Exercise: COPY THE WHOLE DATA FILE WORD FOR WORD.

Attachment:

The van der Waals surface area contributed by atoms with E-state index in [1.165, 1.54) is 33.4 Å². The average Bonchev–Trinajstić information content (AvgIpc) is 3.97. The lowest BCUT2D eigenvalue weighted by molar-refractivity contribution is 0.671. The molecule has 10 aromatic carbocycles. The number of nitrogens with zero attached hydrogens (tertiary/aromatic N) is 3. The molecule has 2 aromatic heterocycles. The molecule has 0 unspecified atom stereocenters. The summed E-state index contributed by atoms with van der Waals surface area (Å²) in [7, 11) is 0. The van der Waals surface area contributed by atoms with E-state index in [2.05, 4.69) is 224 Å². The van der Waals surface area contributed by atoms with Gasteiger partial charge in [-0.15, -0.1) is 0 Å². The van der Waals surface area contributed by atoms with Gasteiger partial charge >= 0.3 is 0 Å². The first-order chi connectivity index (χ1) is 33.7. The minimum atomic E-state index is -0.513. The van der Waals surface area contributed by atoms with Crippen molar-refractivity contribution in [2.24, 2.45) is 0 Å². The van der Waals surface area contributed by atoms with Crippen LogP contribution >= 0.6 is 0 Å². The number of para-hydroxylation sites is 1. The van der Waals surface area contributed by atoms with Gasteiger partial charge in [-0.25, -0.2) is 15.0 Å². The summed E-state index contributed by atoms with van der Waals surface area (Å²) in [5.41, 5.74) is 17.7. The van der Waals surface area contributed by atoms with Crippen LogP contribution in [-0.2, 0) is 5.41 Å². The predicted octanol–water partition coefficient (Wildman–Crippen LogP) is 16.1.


The van der Waals surface area contributed by atoms with E-state index in [1.165, 1.54) is 33.4 Å². The average Bonchev–Trinajstić information content (AvgIpc) is 3.97. The lowest BCUT2D eigenvalue weighted by molar-refractivity contribution is 0.671. The molecule has 10 aromatic carbocycles. The number of nitrogens with zero attached hydrogens (tertiary/aromatic N) is 3. The molecule has 2 aromatic heterocycles. The molecule has 0 unspecified atom stereocenters. The summed E-state index contributed by atoms with van der Waals surface area (Å²) in [7, 11) is 0. The van der Waals surface area contributed by atoms with E-state index in [2.05, 4.69) is 224 Å². The van der Waals surface area contributed by atoms with Gasteiger partial charge in [-0.15, -0.1) is 0 Å². The van der Waals surface area contributed by atoms with Gasteiger partial charge >= 0.3 is 0 Å². The first-order chi connectivity index (χ1) is 33.7. The minimum atomic E-state index is -0.513. The van der Waals surface area contributed by atoms with Crippen molar-refractivity contribution in [2.24, 2.45) is 0 Å². The van der Waals surface area contributed by atoms with Crippen LogP contribution >= 0.6 is 0 Å². The number of para-hydroxylation sites is 1. The van der Waals surface area contributed by atoms with Gasteiger partial charge in [-0.25, -0.2) is 15.0 Å². The summed E-state index contributed by atoms with van der Waals surface area (Å²) in [5.41, 5.74) is 17.7. The van der Waals surface area contributed by atoms with Crippen LogP contribution in [-0.2, 0) is 5.41 Å². The predicted octanol–water partition coefficient (Wildman–Crippen LogP) is 16.1.